You presented a short history and explained why 250 years ago it was so important to allow, by law, people to own firearms. That was true, but that was more than 250 years ago, for God’s sake! Things do change and people should adapt. This argument reminds me of my father’s experience in Iran, the Islamic Republic: he was told that you’re not allowed to wear a necktie, because the Prophet did not wear one either. When my father replied that they should not drive cars either, since the Prophet did not drive one, they said that it’s a different story. Different? How that?

    It seems to me that in most western countries people stay happily alive without carrying guns with them; it might be a good argument for banning the right to carry firearms. And “Bowling for Columbine” might be an interesting DVD to watch the coming weekend…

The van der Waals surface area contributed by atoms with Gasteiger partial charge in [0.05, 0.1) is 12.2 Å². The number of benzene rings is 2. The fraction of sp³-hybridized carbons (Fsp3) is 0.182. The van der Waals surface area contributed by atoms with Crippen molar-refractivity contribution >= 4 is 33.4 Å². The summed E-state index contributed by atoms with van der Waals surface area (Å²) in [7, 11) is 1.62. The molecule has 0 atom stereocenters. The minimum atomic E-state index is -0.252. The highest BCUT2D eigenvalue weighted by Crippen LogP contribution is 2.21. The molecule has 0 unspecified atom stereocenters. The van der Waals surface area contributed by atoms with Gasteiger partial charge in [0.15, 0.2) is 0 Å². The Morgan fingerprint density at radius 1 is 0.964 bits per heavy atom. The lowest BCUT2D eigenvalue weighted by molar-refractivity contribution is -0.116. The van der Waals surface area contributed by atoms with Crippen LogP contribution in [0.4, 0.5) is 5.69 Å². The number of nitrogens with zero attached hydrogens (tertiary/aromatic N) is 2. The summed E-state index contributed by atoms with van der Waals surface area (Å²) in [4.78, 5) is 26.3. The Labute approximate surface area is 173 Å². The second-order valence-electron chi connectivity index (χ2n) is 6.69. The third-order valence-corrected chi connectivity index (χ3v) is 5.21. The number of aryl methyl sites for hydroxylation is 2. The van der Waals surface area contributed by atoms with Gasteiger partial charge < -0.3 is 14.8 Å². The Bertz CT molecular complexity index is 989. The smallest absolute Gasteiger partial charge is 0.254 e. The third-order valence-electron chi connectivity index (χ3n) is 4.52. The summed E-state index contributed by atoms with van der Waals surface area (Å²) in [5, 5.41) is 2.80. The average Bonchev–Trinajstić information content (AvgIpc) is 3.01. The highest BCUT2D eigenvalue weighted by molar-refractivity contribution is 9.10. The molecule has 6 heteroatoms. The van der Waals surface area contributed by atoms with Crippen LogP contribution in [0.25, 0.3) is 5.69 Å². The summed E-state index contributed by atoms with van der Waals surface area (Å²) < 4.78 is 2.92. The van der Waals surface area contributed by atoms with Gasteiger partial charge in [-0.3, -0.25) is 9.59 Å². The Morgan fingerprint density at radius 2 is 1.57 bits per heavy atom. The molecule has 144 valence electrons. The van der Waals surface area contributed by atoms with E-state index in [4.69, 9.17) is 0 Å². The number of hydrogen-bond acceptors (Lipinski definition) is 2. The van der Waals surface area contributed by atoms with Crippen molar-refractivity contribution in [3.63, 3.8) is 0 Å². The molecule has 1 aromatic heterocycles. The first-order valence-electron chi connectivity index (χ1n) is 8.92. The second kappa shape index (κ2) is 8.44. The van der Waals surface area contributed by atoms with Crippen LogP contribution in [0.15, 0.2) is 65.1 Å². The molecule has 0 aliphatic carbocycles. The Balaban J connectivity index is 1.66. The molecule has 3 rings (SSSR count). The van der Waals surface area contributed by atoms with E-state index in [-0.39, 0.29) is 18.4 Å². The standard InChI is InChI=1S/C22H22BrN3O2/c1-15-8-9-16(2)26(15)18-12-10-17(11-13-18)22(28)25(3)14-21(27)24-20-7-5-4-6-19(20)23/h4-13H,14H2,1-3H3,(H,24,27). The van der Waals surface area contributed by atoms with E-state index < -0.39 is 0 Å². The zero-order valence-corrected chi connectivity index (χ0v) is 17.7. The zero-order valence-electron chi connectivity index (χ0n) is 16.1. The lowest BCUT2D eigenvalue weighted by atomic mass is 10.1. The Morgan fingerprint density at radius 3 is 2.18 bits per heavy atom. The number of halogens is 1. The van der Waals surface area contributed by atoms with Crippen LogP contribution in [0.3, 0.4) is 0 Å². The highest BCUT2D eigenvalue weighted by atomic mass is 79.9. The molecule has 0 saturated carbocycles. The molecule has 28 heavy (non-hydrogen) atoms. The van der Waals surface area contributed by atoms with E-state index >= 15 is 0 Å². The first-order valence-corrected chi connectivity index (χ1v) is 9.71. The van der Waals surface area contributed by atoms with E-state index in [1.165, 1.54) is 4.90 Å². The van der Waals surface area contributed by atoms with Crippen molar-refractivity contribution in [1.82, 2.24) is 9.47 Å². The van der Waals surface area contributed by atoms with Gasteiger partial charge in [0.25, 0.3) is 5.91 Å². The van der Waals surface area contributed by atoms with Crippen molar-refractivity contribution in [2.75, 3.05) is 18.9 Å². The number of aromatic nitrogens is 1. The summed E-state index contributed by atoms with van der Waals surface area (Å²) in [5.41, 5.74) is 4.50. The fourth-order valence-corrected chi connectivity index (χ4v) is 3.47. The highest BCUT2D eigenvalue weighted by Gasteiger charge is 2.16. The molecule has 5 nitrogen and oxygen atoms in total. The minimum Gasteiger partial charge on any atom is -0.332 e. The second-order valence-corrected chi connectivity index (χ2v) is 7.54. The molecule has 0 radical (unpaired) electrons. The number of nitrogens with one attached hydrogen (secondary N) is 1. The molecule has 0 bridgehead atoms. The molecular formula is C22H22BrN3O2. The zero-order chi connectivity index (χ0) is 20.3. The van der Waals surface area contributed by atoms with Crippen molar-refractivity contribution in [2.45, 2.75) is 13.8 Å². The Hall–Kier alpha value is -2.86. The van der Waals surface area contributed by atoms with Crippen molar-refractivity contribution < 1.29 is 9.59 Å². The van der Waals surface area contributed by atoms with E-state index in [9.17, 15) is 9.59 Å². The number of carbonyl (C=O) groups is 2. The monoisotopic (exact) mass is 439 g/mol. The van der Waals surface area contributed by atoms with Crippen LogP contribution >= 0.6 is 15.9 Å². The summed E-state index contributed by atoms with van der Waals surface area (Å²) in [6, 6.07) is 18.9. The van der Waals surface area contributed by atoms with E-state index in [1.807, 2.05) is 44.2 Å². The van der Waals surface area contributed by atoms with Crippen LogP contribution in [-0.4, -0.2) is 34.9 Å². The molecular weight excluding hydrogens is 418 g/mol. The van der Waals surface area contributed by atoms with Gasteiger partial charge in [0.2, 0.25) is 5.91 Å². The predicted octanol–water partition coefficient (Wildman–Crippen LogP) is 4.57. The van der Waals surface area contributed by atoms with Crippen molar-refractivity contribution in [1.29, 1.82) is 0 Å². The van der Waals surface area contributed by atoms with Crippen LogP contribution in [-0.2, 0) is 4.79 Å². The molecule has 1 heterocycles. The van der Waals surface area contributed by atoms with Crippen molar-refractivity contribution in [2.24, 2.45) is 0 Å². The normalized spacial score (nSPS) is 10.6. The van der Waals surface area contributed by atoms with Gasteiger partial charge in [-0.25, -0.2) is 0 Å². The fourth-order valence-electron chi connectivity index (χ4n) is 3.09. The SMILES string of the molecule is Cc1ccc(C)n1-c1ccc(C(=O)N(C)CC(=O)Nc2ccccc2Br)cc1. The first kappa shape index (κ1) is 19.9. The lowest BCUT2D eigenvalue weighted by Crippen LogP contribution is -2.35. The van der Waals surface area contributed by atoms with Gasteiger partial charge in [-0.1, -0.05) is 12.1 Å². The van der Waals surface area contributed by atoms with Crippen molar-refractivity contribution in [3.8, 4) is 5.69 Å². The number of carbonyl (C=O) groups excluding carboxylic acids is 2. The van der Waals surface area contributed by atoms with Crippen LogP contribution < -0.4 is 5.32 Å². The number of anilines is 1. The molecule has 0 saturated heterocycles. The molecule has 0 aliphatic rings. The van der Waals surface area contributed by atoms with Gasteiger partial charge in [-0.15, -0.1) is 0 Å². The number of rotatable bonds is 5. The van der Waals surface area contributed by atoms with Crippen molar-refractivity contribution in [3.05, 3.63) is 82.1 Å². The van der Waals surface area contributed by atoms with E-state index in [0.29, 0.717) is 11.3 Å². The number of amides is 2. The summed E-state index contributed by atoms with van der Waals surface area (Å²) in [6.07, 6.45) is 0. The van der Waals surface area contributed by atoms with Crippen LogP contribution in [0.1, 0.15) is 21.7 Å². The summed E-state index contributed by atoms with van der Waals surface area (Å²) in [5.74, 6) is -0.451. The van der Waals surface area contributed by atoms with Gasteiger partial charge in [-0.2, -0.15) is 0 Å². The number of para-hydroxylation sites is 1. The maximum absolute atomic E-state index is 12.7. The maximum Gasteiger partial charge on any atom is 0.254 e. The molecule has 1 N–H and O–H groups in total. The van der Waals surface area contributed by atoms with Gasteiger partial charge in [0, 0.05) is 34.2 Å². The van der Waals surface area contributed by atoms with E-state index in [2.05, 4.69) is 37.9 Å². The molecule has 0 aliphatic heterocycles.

It’s interesting how people interpret my taglines. The one you refer to was actually, “That’s one hard-headed criminal.” How is it you thought the message of that comment was “I think it’s better the way things are dealt with in Europe”?! -rc

  23. Guns kill.
    I will absolutely not have guns in my house (or car)!
    But I =WANT= my neighbors on either side of me to have theirs…

    Heh! I absolutely support your right to not have guns. But I’m shocked that you have a car, which kill more people in this country every day than guns do. -rc